Historic Fulton Train Depot reopens as Christmas market: 'Ornament of the town'

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Christmas shoppers browse Grae Studio inside the Fulton Train Depot at 1005 E. Walnut St. in Fulton during its premiere night Wednesday. Studio owner Crystal Aulbur celebrated the 110th anniversary of the Fulton Depot’s opening Nov. 24, 1911. Aulbur's store sells a collection of vintage gifts, and a variety of Christmas trees also are available for purchase. Proceeds will benefit the restoration efforts of the historic building.
Christmas shoppers browse Grae Studio inside the Fulton Train Depot at 1005 E. Walnut St. in Fulton during its premiere night Wednesday. Studio owner Crystal Aulbur celebrated the 110th anniversary of the Fulton Depot’s opening Nov. 24, 1911. Aulbur's store sells a collection of vintage gifts, and a variety of Christmas trees also are available for purchase. Proceeds will benefit the restoration efforts of the historic building.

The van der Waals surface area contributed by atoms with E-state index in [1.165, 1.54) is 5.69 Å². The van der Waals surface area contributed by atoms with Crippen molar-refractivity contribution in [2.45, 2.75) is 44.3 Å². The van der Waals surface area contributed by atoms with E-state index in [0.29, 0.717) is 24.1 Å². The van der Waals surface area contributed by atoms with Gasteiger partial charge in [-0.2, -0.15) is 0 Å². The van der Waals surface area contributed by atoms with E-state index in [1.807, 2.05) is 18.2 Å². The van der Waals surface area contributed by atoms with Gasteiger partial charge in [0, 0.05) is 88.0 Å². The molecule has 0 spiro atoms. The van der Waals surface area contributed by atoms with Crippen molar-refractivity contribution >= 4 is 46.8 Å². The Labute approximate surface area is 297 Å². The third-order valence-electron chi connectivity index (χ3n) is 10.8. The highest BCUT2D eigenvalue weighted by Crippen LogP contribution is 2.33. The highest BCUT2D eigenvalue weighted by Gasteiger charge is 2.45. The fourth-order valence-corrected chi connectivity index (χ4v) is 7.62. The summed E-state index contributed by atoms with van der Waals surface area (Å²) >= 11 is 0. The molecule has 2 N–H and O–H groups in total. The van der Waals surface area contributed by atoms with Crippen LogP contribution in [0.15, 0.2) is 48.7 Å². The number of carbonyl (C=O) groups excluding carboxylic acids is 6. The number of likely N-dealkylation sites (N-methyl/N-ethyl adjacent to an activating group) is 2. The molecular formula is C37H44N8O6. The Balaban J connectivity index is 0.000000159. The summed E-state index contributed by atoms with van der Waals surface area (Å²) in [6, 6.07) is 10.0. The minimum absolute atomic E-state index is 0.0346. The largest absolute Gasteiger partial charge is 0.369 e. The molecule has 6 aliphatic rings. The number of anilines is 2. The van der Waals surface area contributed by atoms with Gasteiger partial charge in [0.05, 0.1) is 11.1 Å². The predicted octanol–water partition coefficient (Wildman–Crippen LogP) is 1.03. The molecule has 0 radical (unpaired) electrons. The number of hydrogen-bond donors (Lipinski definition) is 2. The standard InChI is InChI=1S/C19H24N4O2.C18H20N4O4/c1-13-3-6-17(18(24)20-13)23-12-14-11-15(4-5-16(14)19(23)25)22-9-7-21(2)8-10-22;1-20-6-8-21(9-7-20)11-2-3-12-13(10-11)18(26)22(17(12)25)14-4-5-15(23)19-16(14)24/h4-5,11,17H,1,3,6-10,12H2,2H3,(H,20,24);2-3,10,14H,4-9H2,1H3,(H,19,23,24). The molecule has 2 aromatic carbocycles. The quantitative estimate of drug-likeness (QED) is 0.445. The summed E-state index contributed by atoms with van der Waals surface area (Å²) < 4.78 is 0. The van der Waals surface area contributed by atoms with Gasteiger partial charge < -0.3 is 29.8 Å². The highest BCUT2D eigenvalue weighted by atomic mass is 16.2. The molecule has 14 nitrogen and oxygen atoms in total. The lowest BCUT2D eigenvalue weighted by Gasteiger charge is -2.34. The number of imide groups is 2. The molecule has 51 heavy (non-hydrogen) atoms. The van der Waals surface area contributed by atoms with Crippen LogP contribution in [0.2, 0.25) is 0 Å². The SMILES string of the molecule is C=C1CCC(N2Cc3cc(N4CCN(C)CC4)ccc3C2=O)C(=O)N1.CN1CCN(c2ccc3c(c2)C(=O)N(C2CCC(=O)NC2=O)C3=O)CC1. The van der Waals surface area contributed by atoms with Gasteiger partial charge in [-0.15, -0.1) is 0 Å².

FULTON — The inaugural Christmas Market at the Fulton Train Depot opened this week, breathing new life into the historic building that had been closed to the public for over 40 years.

Wednesday marked the 110th anniversary since the depot originally opened.

After serving as a holiday attraction for people from mid-Missouri and beyond, the site will become the home to Grae Studio, an interior design business. The studio held a grand opening for the market Wednesday afternoon.

"We are really thrilled about this event because it is the kickoff of the Christmas market, but also because the historic train depot is going to be our first physical location," said Gretchen Allen, manager of Grae Studio.